HPC-Cloud-based simulation of light-aircraft aerodynamics
Pipistrel is an SME based in Slovenia. It was established in 1989 and is a leading designer and manufacturer of light aircraft. In order to develop its product line, Pipistrel needs to understand how air flows over its aircraft. There are two ways of doing this: the first is a wind tunnel test of a physical body and the second is to simulate the flow of air in a computer using Computational Fluid Dynamics (CFD). Although both methods have pros and cons, the standard practice for large companies in the aerospace industry is to use both in a consecutive manner. Computational simulations are usually used throughout the whole design phase, whereas wind tunnel tests are used only at certain phases of the design, since they are much more expensive from the cost and time point of view. For an SME, it is virtually impossible to use wind tunnel tests during the design phase of a new aircraft, because such tests are simply too expensive. The only option an SME has is to simulate the flow of air as accurately as possible using a high-performance computer. To replace wind-tunnel tests satisfactorily, aerodynamic models, which accurately simulate real airflows, need to be deployed. Such models require significant compute cycles and memory. Before Fortissimo, Pipistrel had made some limited simulations using in-house computing resources, but these did not give the required fidelity and did not run sufficiently quickly. The objective of this case study was to examine the cost-benefits, feasibility and effectiveness of performing these simulations on a Cloud-based HPC system.
The challenge facing Pipistrel was to perform simulations of the flow over its aircraft which were sufficiently detailed to model real physical effects accurately. Such simulations require expensive computer resources which are normally beyond the means of an SME. However, the use of Cloud-based HPC offers the possibility of running such simulations on a pay-per-use basis which is financially viable for an SME. The challenge was therefore to demonstrate the feasibility of such an approach.
The use of Cloud-based HPC allowed Pipistrel to run simulations of a higher fidelity than was possible with its in-house systems. These simulations closely modelled real-world behaviour and gave accurate information on how the aircraft would behave in flight. To simulate the flow with the required degree of accuracy, a large computer model was used for the case studies. In doing this, Pipistrel learned how to run, handle and post-process big computations on a Cloud-based HPC system. A typical large model would run in approximately 2 to 3 days on the HPC system. Such a problem would either be too big for the in-house systems or would take too long to run (around 20 to 30 days) to be part of an effective design process. The use of HPC therefore enabled Pipistrel to obtain results of much more complex simulations in a reasonable time. It also offered a cost-effective solution to running such large simulations.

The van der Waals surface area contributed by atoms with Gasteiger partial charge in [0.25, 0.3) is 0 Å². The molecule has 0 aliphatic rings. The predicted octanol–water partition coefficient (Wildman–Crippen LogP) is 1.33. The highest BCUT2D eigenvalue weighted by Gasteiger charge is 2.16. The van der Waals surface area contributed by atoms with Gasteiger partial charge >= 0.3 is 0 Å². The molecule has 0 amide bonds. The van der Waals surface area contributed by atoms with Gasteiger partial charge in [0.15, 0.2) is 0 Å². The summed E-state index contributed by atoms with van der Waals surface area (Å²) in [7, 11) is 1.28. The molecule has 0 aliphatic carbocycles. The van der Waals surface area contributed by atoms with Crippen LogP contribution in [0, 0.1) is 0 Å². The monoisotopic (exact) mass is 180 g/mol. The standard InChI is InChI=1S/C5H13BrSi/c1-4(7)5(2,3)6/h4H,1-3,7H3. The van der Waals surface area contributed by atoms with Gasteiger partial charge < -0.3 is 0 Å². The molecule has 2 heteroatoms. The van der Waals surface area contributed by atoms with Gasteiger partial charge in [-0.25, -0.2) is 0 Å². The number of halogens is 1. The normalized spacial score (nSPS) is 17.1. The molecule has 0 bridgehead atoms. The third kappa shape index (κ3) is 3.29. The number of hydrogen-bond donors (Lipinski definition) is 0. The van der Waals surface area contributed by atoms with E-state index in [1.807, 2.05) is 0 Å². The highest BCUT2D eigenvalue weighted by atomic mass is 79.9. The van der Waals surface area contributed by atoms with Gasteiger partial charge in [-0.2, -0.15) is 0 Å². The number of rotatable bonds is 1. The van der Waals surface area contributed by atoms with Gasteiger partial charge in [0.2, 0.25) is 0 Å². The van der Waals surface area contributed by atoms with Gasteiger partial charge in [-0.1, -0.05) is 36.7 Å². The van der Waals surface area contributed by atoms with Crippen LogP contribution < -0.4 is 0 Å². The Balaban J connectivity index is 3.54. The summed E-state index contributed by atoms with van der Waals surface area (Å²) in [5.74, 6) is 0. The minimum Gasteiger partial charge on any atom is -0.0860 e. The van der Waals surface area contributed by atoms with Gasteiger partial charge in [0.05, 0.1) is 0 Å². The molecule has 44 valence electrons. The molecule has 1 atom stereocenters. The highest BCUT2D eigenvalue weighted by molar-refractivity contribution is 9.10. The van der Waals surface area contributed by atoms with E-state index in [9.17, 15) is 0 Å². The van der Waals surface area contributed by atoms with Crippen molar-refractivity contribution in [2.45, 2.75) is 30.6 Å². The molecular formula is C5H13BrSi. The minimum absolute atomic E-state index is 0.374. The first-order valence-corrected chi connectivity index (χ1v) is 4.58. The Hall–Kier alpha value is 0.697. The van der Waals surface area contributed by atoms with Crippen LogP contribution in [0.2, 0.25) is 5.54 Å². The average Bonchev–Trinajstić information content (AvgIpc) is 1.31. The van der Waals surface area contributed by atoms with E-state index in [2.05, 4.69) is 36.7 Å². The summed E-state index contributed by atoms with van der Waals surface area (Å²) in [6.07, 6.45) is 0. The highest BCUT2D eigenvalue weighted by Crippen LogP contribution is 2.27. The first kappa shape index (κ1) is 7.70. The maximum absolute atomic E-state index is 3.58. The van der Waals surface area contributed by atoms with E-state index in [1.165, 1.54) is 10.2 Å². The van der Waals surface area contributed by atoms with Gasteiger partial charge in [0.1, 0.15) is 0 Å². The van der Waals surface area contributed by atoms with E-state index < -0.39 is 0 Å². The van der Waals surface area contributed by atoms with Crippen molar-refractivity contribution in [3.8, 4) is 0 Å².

The Business Case
Pipistrel needs to simulate the flow of air over the body of an aircraft only occasionally during the design process. It estimates that it is 10 times cheaper to use Cloud-based HPC simulations than have a suitably powerful in-house system which is only used for part of the time. The indicative annual costs of using Cloud-based HPC simulations are approximately €30k compared with an in-house costs of €300,000, which shows that this saving is considerable.
This case study allowed Pipistrel to use HPC for the first time and to learn about its capabilities. Pipistrel ran more demanding, higher fidelity simulations. It gained considerable experience in the use of HPC-based simulation. This experience will help Pipistrel to estimate the time and the cost of such simulations better. This will help them to decide if the use of HPC is justified or not in future projects.
Pipistrel learned that the use of HPC will be very valuable during a design phase of future aircraft. HPC can be used to run much more demanding simulations that improve the fidelity of results. The time needed for such simulations running on an HPC system is roughly the same as the coarser simulations currently run on Pipistrel's in-house cluster. The higher-resolution simulations give more and better data that can be incorporated into each design phase. This both accelerates the design phase and reduces the number of the design cycles.
Arctur's partner Pipistrel received the IDC Innovation excellence award in the field of High Performance Computing.
IDC is a worldwide analysis organization providing business intelligence information about leading-edge of IT technologies. At the ISC'14 Conference in Leipzig IDC proclaimed the winners of The Innovation Excellence award for achievement in the field of High Performance Computing (HPC). Pipistrel received this award for the use of HPC in the development of the Taurus G4 aircraft in record time and were presented the award alongside prestigious companies such as Rolls Royce, Westinghouse and Caterpillar.
Pipistrel received their award for implementing HPC technologies in the development of the Taurus G4 aircraft which was completed in a record time. Pipistrel's R&D department headed by Dr. Gregor Veble is using Arctur's HPC infrastructure to speed up the development of Pipistrel's aircraft and for rapid prototyping of different components. Arctur and Pipistrel are working together in Fortissimo which is part of the ICT Innovation for Manufacturing SMEs (I4MS) initiative.
The challenge facing Pipistrel is to perform simulations of the flow over its aircraft which are sufficiently detailed to model real physical effects accurately.
This experiment allowed Pipistrel to use HPC for the first time and to learn about its capabilities. Pipistrel ran more demanding, higher fidelity simulations. It gained considerable experience in the use of HPCbased simulation.